Alistair Sloan, former chief executive, hits out over ‘insane’ way the contractor’s demise was handled

Former Benson chief executive Alistair Sloan has hit out at the handling of the firm’s demise, which has left creditors owed £23m.

Sloan, who was suspended from the £125m-turnover contracting group a month before it went into administration, claimed the sequence of events late last year (see “Sloan’s story”, below) that led to its failure were avoidable.

Speaking after a creditors’ meeting held last Friday Sloan said that the firm’s non-executive directors had forced him out and that the decision to close the loss-making Midlands division led to the collapse of the group as a whole.

Sloan said he had realised last September that cash flow problems were going to hit the group early this year and had alerted the firm’s bank and the board.

He added that he had proposed selling all or part of the business in October but the idea was thrown out by representative of venture capitalist firm 3i, which backed Sloan’s original management buyout of Benson back in 1998.

Sloan described the eventual administration in December as “absolutely totally and utterly unnecessary”, given that he felt that in the short term the firm needed an additional £1m overdraft facility for three months early this year to ride out poorer trading conditions last year.

He said: “The general view from the executive team was that if the non-executive directors hadn’t forced me out this would not have happened. There is not a day that goes past that I do not ask the question ‘Why did that happen?’. At no point in the last two to three months have I believed anything other than it was unnecessary.”

The group’s decision to withdraw support for Benson’s Midlands division was described by Sloan as “insanity” and “utter nonsense”. He argued that as soon as troubles became apparent in one part of business it would have a knock-on effect on the rest of the business.

Sloan also revealed that he had planned to buy the company back after he was suspended as chief executive in November. He said: “I was confident that that there was a good business. I am not saying everything was perfect but the good bits were bloody good and worth a lot of money.”

Sloan said he had made mistakes, especially in attempts to establish a Midlands operation but that he felt he was capable of turning things round. He said: “I‘m not painting myself as a saint. The business did have problems but I believe I would have been able to manage that situation.”

I was very pissed off and very taken aback. I couldn’t understand why they were against my proposal

Sloan, former Benson chief

Sloan said the firm had got into trouble late last summer when its fit-out division failed to win work for three months. The division was also struggling to get paid on work in progress.

“The market nosedived,” said Sloan. “I decided I had to sell either the whole business or parts of it. I thought that we could not afford to keep going the way we are.”

Sloan said he was shocked when the non-executive directors knocked back his idea of a sale at a meeting in early October. “I was very pissed off and very taken aback. I couldn’t understand why they were against my proposal,” he said.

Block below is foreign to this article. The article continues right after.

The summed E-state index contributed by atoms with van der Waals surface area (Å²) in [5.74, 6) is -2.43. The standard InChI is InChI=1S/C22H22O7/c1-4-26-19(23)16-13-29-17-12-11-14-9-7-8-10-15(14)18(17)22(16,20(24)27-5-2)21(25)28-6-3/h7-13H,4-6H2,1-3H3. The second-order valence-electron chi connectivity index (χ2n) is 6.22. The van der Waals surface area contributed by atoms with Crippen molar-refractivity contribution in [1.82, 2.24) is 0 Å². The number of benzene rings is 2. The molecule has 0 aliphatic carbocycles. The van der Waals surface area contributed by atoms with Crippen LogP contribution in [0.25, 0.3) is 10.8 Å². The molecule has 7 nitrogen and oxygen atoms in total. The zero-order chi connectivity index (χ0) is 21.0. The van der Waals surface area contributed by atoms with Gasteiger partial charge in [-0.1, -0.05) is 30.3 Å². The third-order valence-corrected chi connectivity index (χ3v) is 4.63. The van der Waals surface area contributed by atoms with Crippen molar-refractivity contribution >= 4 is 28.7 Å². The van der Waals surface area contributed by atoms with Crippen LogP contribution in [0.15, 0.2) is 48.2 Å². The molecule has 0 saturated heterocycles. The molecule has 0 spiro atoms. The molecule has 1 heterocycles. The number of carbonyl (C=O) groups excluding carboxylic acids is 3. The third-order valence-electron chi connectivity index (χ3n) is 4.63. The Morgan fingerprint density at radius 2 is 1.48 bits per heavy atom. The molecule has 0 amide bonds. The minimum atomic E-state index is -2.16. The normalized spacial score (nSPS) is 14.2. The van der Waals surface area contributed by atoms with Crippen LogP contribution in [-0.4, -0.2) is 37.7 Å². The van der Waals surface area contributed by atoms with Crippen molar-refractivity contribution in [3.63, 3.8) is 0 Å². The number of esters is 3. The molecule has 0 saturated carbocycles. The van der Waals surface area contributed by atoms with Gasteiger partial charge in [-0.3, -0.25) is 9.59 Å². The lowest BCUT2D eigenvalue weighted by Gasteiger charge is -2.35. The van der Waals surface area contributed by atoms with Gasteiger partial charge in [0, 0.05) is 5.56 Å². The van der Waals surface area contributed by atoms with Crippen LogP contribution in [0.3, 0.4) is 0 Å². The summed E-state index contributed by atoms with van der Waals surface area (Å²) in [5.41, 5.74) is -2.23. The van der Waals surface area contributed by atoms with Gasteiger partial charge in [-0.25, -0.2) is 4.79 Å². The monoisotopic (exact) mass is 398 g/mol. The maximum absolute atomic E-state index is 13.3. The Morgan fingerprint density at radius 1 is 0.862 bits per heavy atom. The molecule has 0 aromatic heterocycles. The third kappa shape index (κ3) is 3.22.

Despite the group’s problems three profitable parts of the business were sold to Morgan Sindall – the divisions at Reigate, Surrey; Hatfield, Hertfordshire; and Southampton.

Sloan said that he felt “desperately sorry” for subcontractors owed money in the wake of the firm’s failure and admitted it had been difficult to attend the creditors’ meeting. He said: “I felt it was important for me to go along.”

PriceWaterhouse Coopers partner Mike Gercke, an administrator of the firm, denied that the closure of Midlands led to the demise of the group. He said: “That’s incorrect. This group had a negative balance sheet. It was running out of cash quickly.”

Gercke said the fact that all divisions, apart from the Midlands, were part of the same group was “unfortunate” and argued against Sloan’s proposal in October to sell all or part of it. He said: “When you have good businesses mixed up with not so good businesses it’s very difficult for a purchaser to find buying it all attractive.”

A source close to the board said that it had lost confidence with Sloan last year because of the lack of cash that had been collected on fit-out work the firm was completing that year.

Sloan’s story: The demise of Benson

September Problems with fit-out business emerge. Sloan considers future of the business
4 October Sloan puts paper to the board proposing to raise £3m extra capital or sell the whole or parts of the business
20 October Benson Group board meeting. Against Sloan’s wishes, board decides that PriceWaterhouse Coopers is brought in to carry out working capital review, but does not decide when
22 October Sloan goes to Miami for holiday
25 October PWC is brought in to do review without Sloan knowing. Sloan flies back and returns to holiday the week after
15 November Sloan is suspended as chief executive. He approaches KPMG to work on a plan to buy out the business and works on it for two weeks
27 November Sloan is told by chairman George Kynoch (3i representative) that the board intended to withdraw support for Benson’s Midlands division
30 November Closure of Midlands division, which goes into receivership. Paul Sellars is appointed chief executive of Benson Group
9 December Subcontractors of Benson Midland are furious at not being paid
10 December Sloan speaks to Morgan Sindall chairman (and former colleague) John Morgan about his firm buying three regional divisions
13 December Administrators called in at Benson. Three profitable regional divisions bought by Morgan Sindall for £3m